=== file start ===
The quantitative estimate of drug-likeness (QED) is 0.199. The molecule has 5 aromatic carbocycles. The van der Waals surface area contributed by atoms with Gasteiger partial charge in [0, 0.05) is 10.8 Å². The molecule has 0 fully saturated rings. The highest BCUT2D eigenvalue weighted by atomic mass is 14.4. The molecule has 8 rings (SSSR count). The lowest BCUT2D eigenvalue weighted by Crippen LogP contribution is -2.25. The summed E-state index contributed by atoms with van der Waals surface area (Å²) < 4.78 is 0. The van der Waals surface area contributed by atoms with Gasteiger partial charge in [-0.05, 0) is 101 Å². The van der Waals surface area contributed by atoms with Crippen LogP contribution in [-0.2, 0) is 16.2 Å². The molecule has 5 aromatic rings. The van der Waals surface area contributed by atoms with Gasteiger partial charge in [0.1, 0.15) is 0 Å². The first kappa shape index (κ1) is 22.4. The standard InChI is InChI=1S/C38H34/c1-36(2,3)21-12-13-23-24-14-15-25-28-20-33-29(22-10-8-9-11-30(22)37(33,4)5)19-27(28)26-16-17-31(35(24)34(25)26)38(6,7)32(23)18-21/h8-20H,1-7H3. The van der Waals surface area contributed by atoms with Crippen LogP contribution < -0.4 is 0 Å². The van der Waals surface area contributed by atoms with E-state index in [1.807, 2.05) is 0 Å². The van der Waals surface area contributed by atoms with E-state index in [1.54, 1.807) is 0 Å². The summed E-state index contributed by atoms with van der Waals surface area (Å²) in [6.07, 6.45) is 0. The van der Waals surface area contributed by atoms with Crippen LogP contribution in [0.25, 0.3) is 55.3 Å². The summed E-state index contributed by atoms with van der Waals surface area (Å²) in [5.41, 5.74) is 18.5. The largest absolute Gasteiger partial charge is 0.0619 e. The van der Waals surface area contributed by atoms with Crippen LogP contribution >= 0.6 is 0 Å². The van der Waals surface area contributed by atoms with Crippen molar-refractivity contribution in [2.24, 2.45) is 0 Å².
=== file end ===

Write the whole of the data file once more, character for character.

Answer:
The quantitative estimate of drug-likeness (QED) is 0.199. The molecule has 5 aromatic carbocycles. The van der Waals surface area contributed by atoms with Gasteiger partial charge in [0, 0.05) is 10.8 Å². The molecule has 0 fully saturated rings. The highest BCUT2D eigenvalue weighted by atomic mass is 14.4. The molecule has 8 rings (SSSR count). The lowest BCUT2D eigenvalue weighted by Crippen LogP contribution is -2.25. The summed E-state index contributed by atoms with van der Waals surface area (Å²) < 4.78 is 0. The van der Waals surface area contributed by atoms with Gasteiger partial charge in [-0.05, 0) is 101 Å². The van der Waals surface area contributed by atoms with Crippen LogP contribution in [-0.2, 0) is 16.2 Å². The molecule has 5 aromatic rings. The van der Waals surface area contributed by atoms with Gasteiger partial charge in [0.1, 0.15) is 0 Å². The first kappa shape index (κ1) is 22.4. The standard InChI is InChI=1S/C38H34/c1-36(2,3)21-12-13-23-24-14-15-25-28-20-33-29(22-10-8-9-11-30(22)37(33,4)5)19-27(28)26-16-17-31(35(24)34(25)26)38(6,7)32(23)18-21/h8-20H,1-7H3. The van der Waals surface area contributed by atoms with Crippen LogP contribution < -0.4 is 0 Å². The van der Waals surface area contributed by atoms with E-state index in [1.807, 2.05) is 0 Å². The van der Waals surface area contributed by atoms with E-state index in [1.54, 1.807) is 0 Å². The summed E-state index contributed by atoms with van der Waals surface area (Å²) in [6.07, 6.45) is 0. The van der Waals surface area contributed by atoms with Crippen LogP contribution in [0.25, 0.3) is 55.3 Å². The summed E-state index contributed by atoms with van der Waals surface area (Å²) in [5.41, 5.74) is 18.5. The largest absolute Gasteiger partial charge is 0.0619 e. The van der Waals surface area contributed by atoms with Crippen LogP contribution >= 0.6 is 0 Å². The van der Waals surface area contributed by atoms with Crippen molar-refractivity contribution in [2.24, 2.45) is 0 Å².